Sorry I’m a day late with my Human Rights Day post, but hopefully you’ll find this one interesting.
Sunday night, I finished reading a biography of Mormon leader David O McKay who served as prophet and President of the LDS Church during the Civil Rights Movement. In one of the most interesting chapters, the author attempted to characterize and describe the various thoughts and rhetoric that were circulating amongst the church’s hierarchy during this turbulent time.
The political ideology among the upper echelon of church leaders ranged from the ultra-conservative Ezra Benson, who repeatedly and publicly alleged that the Civil Rights movement was nothing more than a puppet organization of the Soviet communists in a trojan horse plot to take over the United States government, to Hugh Brown, a liberal who consistently (albeit quietly) pressed his Apostolic colleagues, searching for small ways to gain a foothold that would eventually move the church toward a reversal of the long-standing Church policy that excluded people of African descent from becoming a part of the lay Priesthood of the Church.
David O McKay, for his part, tried to hold a moderate course during this time. It wasn’t by choice, but by the internationalization of the Church that he was forced to grapple with this policy time after time. Many questions came to his desk dealing with the extensive grey area that existed in the policy. Exactly how ‘African’ did someone have to be before they were denied the Priesthood? He took an unprecedentedly liberal position, giving people “the benefit of the doubt” and approving ordinations unless there was explicit evidence or knowledge of African ancestry. In other words, rather than asking dark-skinned members to prove they weren’t of African descent, they were only asked if they were, which greatly eased the burden on people of mixed heritage.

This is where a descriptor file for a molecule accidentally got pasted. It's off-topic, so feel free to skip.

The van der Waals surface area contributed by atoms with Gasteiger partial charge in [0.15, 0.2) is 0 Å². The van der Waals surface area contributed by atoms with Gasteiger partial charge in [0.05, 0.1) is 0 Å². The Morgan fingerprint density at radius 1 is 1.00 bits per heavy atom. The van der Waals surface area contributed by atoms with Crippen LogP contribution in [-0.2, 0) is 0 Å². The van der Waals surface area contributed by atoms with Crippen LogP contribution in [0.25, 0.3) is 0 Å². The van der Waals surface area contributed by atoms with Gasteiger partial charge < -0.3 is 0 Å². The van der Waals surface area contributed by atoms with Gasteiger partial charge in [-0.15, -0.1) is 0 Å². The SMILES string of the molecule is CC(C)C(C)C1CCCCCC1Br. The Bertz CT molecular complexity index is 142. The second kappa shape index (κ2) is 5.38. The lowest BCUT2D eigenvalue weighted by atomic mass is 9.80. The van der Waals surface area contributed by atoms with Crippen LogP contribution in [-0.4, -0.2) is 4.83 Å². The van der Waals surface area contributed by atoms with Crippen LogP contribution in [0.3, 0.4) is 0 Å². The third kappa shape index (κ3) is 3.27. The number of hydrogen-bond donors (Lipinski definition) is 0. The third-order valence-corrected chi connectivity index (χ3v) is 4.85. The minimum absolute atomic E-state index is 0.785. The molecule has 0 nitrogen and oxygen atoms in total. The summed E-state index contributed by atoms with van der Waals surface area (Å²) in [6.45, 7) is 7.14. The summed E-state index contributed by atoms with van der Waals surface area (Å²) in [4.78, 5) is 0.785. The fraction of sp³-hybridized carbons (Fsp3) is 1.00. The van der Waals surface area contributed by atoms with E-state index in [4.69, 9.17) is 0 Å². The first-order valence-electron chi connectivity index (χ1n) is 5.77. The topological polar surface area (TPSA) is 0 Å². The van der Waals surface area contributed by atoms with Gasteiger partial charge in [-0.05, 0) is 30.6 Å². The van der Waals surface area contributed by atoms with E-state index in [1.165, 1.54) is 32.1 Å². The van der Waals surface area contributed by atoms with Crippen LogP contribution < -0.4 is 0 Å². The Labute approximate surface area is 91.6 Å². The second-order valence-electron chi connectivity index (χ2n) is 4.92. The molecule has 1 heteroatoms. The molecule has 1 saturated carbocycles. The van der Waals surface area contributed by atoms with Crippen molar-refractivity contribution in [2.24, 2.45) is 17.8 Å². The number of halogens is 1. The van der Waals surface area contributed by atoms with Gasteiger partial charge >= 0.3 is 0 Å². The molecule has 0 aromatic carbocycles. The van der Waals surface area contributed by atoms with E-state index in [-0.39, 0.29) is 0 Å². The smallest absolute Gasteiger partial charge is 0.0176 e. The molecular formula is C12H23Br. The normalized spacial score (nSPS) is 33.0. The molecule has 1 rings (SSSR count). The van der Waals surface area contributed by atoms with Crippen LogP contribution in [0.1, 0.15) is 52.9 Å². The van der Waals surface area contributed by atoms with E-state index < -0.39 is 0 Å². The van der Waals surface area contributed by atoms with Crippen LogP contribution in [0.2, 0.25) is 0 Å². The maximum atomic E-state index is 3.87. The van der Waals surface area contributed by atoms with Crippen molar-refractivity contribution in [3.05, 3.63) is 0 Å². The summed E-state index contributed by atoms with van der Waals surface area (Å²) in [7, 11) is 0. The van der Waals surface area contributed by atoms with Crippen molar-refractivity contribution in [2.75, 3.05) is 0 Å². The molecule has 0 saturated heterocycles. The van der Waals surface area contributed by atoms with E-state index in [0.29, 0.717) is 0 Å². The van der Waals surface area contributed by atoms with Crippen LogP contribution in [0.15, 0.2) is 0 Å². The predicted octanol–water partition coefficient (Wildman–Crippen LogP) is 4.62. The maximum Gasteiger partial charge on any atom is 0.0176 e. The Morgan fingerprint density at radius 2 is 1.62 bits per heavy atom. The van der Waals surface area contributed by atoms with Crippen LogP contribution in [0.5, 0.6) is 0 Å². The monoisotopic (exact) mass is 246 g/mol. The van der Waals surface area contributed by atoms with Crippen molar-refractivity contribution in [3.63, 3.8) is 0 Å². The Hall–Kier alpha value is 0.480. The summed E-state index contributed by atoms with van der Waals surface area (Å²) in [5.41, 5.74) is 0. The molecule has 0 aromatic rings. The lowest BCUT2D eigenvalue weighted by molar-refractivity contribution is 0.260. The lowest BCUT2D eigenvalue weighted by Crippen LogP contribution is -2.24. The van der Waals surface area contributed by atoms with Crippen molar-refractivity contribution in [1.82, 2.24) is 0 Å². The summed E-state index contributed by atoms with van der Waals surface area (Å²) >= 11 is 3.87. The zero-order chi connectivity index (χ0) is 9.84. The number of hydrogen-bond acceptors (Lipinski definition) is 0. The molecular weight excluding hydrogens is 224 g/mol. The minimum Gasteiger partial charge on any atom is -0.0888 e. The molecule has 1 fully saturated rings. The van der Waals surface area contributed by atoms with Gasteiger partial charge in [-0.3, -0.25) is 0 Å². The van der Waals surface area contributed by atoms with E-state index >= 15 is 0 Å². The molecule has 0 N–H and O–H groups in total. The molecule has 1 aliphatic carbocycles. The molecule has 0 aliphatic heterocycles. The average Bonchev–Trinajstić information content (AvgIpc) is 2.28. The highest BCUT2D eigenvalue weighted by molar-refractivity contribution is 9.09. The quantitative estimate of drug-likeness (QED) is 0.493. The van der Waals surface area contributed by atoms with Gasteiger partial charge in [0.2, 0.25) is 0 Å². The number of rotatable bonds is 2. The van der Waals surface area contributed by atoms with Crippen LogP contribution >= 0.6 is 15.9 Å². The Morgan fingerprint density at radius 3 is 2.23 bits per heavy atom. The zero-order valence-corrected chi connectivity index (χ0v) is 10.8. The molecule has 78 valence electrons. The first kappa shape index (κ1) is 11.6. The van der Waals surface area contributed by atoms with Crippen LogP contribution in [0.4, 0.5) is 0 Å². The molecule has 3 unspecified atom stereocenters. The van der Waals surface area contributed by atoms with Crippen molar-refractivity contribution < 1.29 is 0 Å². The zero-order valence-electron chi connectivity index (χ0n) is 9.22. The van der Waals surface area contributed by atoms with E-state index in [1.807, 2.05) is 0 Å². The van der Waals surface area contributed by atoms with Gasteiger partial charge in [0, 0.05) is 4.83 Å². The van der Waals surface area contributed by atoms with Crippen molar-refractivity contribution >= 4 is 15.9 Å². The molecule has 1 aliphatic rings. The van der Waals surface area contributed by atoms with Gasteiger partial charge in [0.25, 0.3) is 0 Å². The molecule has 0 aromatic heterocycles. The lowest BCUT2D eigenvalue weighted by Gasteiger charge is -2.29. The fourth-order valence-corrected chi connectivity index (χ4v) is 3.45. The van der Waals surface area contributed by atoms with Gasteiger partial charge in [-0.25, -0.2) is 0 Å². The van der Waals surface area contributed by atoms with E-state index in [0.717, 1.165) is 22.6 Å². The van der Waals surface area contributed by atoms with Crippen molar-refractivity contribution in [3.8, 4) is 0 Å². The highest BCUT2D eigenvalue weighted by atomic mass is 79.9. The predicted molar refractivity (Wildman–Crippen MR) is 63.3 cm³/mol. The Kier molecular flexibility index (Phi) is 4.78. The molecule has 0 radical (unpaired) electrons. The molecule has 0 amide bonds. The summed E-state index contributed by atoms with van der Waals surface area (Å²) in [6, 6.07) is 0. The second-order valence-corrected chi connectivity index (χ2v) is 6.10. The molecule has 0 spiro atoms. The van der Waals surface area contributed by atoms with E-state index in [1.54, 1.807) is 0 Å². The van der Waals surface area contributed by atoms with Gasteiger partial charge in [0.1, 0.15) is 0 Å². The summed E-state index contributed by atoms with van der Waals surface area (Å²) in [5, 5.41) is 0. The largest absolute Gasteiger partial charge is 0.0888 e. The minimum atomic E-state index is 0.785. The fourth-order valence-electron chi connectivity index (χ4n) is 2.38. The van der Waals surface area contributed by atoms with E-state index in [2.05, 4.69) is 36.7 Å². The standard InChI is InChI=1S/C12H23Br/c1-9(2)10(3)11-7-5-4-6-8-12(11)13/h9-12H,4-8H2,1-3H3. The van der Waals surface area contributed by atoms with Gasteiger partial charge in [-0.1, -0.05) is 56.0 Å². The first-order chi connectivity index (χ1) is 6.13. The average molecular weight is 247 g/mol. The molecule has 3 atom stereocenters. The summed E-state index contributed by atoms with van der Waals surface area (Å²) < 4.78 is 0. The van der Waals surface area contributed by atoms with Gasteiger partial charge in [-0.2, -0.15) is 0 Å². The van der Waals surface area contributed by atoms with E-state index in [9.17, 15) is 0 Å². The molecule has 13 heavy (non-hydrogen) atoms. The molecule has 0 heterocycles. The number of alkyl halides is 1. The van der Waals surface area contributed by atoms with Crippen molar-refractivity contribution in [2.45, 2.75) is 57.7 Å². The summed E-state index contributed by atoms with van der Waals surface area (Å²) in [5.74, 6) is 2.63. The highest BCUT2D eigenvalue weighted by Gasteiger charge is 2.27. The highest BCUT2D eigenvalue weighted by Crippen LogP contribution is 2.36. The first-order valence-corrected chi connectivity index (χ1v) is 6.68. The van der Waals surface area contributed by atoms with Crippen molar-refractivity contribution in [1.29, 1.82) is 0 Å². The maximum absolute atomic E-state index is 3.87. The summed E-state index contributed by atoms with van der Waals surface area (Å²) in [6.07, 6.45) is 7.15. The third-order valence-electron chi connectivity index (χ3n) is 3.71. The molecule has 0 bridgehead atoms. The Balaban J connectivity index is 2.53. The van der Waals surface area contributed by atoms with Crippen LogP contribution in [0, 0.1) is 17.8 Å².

He began softening the rhetoric toward Blacks and established, if only within the ranks of the General Authorities, the fact that the ban on Priesthood ordination was indeed a Church policy that generations of Church leaders and members had tried to doctrinally justify, rather than an immutable, eternal Church doctrine that was irreversible. It was scarcely known among Church members at the time, that the policy originated with Brigham Young years after the Church moved into the Great Basin, and that Joseph Smith, the Church’s founder, had in fact ordained several Black church members into the Priesthood before his martyrdom. McKay did acknowledge, though, that the policy could only be changed by direct revelation from the Lord, and evidence seemed to suggest that he did his fair share of pleading for divine clarification on this issue.
McKay’s moderate course was probably influenced by the wide variety of opinions he was surrounded with and his desire to be a uniter between them. Himself, he was not a social progressive, and he was anchored by the overwhelming majority of conservative Mormon members and leaders, but also listened to and elevated President Brown and other liberal and moderate voices into his inner circle. He was even quite close to President Lyndon Johnson, who signed the Civil Rights Act of 1964 into federal law.